Belgium returns Congolese independence hero’s teeth to family

BRUSSELS (AP) — Belgian authorities on Monday returned a golden tooth belonging to slain Congolese independence hero Patrice Lumumba, as the former colonial power continues to confront its bloody past and looks for reconciliation.

King Philippe of Belgium said earlier this month that his “Deepest Regret” Congo is 75 times as likely as Belgium for his country’s abuses in its former African colony, Congo.

After a private ceremony in the presence of Lumumba’s relatives, federal prosecutors handed over a case containing the tooth, and the Belgian prime minister and Congolese officials are also due to meet Lumumba’s family.

After his assassination in 1961, Lumumba’s body was dismembered and dissolved in acid, apparently to prevent any of the graves from becoming a place of pilgrimage. Decades later, Belgian officials confiscated the tooth from the daughter of the Belgian police chief, who she said he took after overseeing the destruction of Lumumba’s body.

Two years ago, the U.S. Attorney’s Office said it could not be absolutely certain that the returned tooth was Lumumba’s because DNA testing was not available.

For many in Congo, Lumumba remains a symbol of what the country could become after independence. Instead, it fell into decades of dictatorship that drained its rich mineral resources.

After pushing for an end to colonial rule, Lumumba became the first prime minister of the newly independent Congo in 1960.

But historians say he quickly fell out of favor with Belgium and the United States during the Cold War when he sought help from the Soviet Union to suppress a separatist movement in the mineral-rich Katanga region.

So when dictator Mobutu Sese Seko seized power in a military coup later that year, Lumumba was arrested and imprisoned, with little intervention from Western powers. Lumumba was assassinated by separatists in January 1961, ultimately clearing the way for Mobutu to rule the country, which he later renamed Zaire, for decades until his death in 1997.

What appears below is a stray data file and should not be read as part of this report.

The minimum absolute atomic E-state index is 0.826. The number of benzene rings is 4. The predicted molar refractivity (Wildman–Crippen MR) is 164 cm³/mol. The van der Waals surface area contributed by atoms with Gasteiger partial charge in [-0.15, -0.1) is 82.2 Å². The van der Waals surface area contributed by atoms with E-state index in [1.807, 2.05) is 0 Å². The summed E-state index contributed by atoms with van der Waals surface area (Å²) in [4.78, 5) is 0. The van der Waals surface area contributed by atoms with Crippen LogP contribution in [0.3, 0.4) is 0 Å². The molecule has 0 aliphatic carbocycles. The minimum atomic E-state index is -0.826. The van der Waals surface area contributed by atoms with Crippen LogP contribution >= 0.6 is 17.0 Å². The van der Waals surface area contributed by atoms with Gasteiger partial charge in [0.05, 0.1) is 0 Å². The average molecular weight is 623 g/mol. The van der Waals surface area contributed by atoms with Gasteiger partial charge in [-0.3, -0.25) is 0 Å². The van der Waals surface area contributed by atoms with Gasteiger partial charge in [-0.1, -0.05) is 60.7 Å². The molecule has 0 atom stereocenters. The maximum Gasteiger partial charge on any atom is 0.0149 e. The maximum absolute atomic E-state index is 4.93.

Although Lumumba’s killer was Congolese, the question of the extent to which Belgium and the United States may have complicit in his killing has persisted because of his perceived ties to communism.

An investigation by the Belgian parliament later determined the government was “morally responsible” for Lumumba’s death. A U.S. Senate committee found in 1975 that the CIA had developed a separate, failed plan to kill the Congolese leader.

Two years ago, the 60th anniversary of Congo’s independence rekindled calls for Lumumba’s soul to rest in peace. Protesters gathered outside the Belgian embassy in Kinshasa to demand the return of his body and artifacts looted during colonial rule.

In Belgium, international protests against racism follow George Floyd’s death in US given new impetus Activists fighting for the removal of the monument to King Leopold II.

Leopold plundered the Congo during his rule from 1865 to 1909 and forced many of its people into slavery, exploiting resources for his own benefit. In 1908, he handed it over to the Belgian government, which continued to rule the colony until independence in 1960.

In Operation Black Lives Matter, protesters tore down the bust of the former monarch responsible for the deaths of millions of Africans, and King Philip later lamented the country’s violence while ruling Congo . None of his predecessors expressed remorse.

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